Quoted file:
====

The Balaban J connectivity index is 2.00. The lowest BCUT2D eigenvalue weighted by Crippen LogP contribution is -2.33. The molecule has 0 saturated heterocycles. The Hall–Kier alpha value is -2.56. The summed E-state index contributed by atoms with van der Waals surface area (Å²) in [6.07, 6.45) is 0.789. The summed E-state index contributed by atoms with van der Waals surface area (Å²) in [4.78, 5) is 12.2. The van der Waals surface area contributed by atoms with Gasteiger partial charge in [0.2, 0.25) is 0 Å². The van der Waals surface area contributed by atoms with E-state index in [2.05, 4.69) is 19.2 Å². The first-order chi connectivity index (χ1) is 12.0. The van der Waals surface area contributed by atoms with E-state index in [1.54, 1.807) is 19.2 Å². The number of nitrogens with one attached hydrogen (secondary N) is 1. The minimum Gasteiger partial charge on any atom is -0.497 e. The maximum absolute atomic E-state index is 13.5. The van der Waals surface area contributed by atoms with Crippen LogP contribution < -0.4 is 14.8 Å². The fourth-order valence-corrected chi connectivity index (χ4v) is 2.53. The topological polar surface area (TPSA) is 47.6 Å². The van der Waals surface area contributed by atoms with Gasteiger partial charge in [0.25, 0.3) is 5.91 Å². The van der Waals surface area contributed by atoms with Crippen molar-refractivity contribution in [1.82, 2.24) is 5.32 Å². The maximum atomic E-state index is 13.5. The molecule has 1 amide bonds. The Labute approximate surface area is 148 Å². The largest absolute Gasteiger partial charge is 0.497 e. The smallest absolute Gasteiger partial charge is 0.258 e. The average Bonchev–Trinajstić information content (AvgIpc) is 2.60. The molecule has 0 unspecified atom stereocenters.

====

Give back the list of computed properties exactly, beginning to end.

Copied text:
The Balaban J connectivity index is 2.00. The lowest BCUT2D eigenvalue weighted by Crippen LogP contribution is -2.33. The molecule has 0 saturated heterocycles. The Hall–Kier alpha value is -2.56. The summed E-state index contributed by atoms with van der Waals surface area (Å²) in [6.07, 6.45) is 0.789. The summed E-state index contributed by atoms with van der Waals surface area (Å²) in [4.78, 5) is 12.2. The van der Waals surface area contributed by atoms with Gasteiger partial charge in [0.2, 0.25) is 0 Å². The van der Waals surface area contributed by atoms with E-state index in [2.05, 4.69) is 19.2 Å². The first-order chi connectivity index (χ1) is 12.0. The van der Waals surface area contributed by atoms with E-state index in [1.54, 1.807) is 19.2 Å². The number of nitrogens with one attached hydrogen (secondary N) is 1. The minimum Gasteiger partial charge on any atom is -0.497 e. The maximum absolute atomic E-state index is 13.5. The van der Waals surface area contributed by atoms with Crippen LogP contribution < -0.4 is 14.8 Å². The fourth-order valence-corrected chi connectivity index (χ4v) is 2.53. The topological polar surface area (TPSA) is 47.6 Å². The van der Waals surface area contributed by atoms with Gasteiger partial charge in [0.25, 0.3) is 5.91 Å². The van der Waals surface area contributed by atoms with Crippen molar-refractivity contribution in [1.82, 2.24) is 5.32 Å². The maximum atomic E-state index is 13.5. The molecule has 1 amide bonds. The Labute approximate surface area is 148 Å². The largest absolute Gasteiger partial charge is 0.497 e. The smallest absolute Gasteiger partial charge is 0.258 e. The average Bonchev–Trinajstić information content (AvgIpc) is 2.60. The molecule has 0 unspecified atom stereocenters.